That’s right, kids, Apple has done it again!  First, announce the new SDK (software developer’s kit) and then?  Lock the SDK with a combination of odious user agreements and the fact that any application Apple doesn’t like they don’t have to deliver over their iTunes store.  This means that voip (Voice Over IP — skype, etc.), Java, Ruby, Python, Perl, Quake, and pretty much any actually extensible system is blocked from being delivered.

Way to take a great device and completely screw it up by emulating Microsoft’s business model.  Think Different, indeed.

This puts me solidly in the camp of “people who want a third party device that delivers on the promises of the iPhone.”  I still see the promise of these devices but they need to be open, I’m sorry but people are just used to it now.

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One way, or another

Good day. Well, it’s been a while since I blogged here.  What’s it been… yuck, the 27th?  Wow, more than a week.

I did start to write a blog but then stopped as stuff got out of control with my Phase 3 committee responsibilities.  Looks like things are starting to calm back down on that front so I have had time to peruse the tech news for interesting stories and have come up with two.

The first is about everyone’s favorite Web 2.0 application platform: Facebook.  It seems that some enterprising kids started doing a virtual study hall using a Facebook account’s wall as the place where students could post questions and answers to each other.  This ran afoul of the student code of conduct and now the ringleader is facing expulsion.  I can sort of see the kid’s point: this is just an electronic version of what they were already doing in one of their study groups.  But the problem is that the students were told that this was an individual assignment.  They weren’t supposed to be answering those questions as a group REGARDLESS of what technology is used to facilitate that group work.  That’s what violated the student code, not that they used Facebook to do it (as the poorly written article suggests).

This case, though, is interesting to me because it is an intersection of two ideas that are currently floating around inside my head like and unflushed turd: non-foundational views of knowledge and the modern student’s irrational openness with personal information on these Web 2.0 platforms.

On the one hand this is a clash between foundational and non-foundational learning.  In the foundational model, teachers have the knowing of a great many things, which they then impart of the tabula rasa of the student.  This is how I was taught and I hated it.  Teachers and libraries were places filled with intimidating professionals who supposedly knew more than you.  Your job as student was to shut up, never question them and let them fill your mind with “facts.”  God forbid if you solved a math problem differently or questioned the hegemony of any answer.  As I’ve gotten older, I can see some benefit to this type of teaching, it has its place.  But even if a teacher is taking a more foundational approach, they will allow for some non-foundational questioning of their “authority.”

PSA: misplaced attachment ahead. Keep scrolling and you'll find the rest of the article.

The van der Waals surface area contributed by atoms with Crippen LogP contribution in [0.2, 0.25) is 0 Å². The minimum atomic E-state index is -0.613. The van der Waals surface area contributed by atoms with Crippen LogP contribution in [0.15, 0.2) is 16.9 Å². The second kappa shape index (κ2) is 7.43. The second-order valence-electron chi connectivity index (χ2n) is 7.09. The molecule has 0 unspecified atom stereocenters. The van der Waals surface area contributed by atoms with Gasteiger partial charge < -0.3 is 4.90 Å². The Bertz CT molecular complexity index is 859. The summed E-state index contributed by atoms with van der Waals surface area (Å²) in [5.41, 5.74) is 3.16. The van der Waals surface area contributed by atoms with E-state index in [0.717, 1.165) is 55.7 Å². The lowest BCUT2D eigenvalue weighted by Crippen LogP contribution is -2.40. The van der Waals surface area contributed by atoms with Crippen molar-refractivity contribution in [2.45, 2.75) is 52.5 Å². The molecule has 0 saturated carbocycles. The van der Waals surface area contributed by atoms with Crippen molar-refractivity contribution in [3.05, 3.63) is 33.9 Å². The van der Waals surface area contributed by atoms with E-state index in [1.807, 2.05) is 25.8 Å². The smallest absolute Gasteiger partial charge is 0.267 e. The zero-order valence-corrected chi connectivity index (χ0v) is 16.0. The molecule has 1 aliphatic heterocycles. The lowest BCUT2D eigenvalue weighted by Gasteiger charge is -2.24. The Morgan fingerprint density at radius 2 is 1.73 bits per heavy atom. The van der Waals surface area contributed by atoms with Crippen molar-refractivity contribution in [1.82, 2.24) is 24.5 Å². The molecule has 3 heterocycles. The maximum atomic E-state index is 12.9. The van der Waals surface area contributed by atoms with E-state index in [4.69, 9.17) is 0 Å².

The completely non-foundational approach states that there is a social construction of knowledge.  This approach encourages group learning and at its extremes (see, Bruffee 1995) sees all knowledge creation as fundamentally social.  The modern student has to do a LOT of non-foundational learning (or as I would argue, foundational learning cloaked as non-foundational learning).  When I was at the iSchool it was over half our grade for most classes.  Thus, from the student’s perspective they were just participating in what they always participate in: collaborative learning.  This is such an important buzzword right now that the author of the article doesn’t even question whether the collaboration is allowed but instead passes the collaboration off as a function of Facebook.  Thus, Facebook is seen as the problem; if only the students had been studying in a room in the library the faculty would have never known (or, the implication is, cared).

It really does highlight how collaborative this generation has become.  The student in that article knows that she was supposed to complete the work alone “While Neale admits the professor stipulated the online homework questions were to be done independently, she said it has long been a tradition for students to brainstorm homework in groups, particularly in heavy programs such as law, engineering and medicine.”  And yet, she set up the Facebook account anyway… I guess there’s just no reasoning with common sense.

And while on that one hand there’s the common sense notion that doing work individually really means collaboratively there’s also this disconnect between what they are doing and that the program is public.  The two things are inextricable.  I know that the kids nowadays don’t like us “Grups” getting Facebook accounts and befriending them or even looking at what they are doing with their lives.  But I have a newsflash for you… IT’S PUBLIC.  In fact, the fact that it’s group work should have been your first clue.  If your best friend can’t keep a secret what makes you think people who don’t like you can keep a secret?  And again, this isn’t a Facebook phenomena: it wouldn’t matter what social networking site you used the “Grups” will find out and you will get in trouble.  It’s called “privacy” look into it sometime, kid.

The other story that caught my attention is that Apple has finally peeked their heads out of the clouds and deigned to open the iPhone and iPod touch to developers.   OH GLORIOUS DAY!!!  You mean that I can now pay for the privilege to pay for third party developers to install programs on the iPod touch???  When will Apple’s largess ever end?  This kind of stuff really pisses me of.  You can already hack the iPod touch and install a ton of apps.  So, sure, open it up that makes sense.  After all, the more useful this device is, the more likely people are to adopt it.  BUT NOW YOU WANT ME TO PAY???  ARGGGGGH.

I predict I will be buying tons of apps for the iPod touch.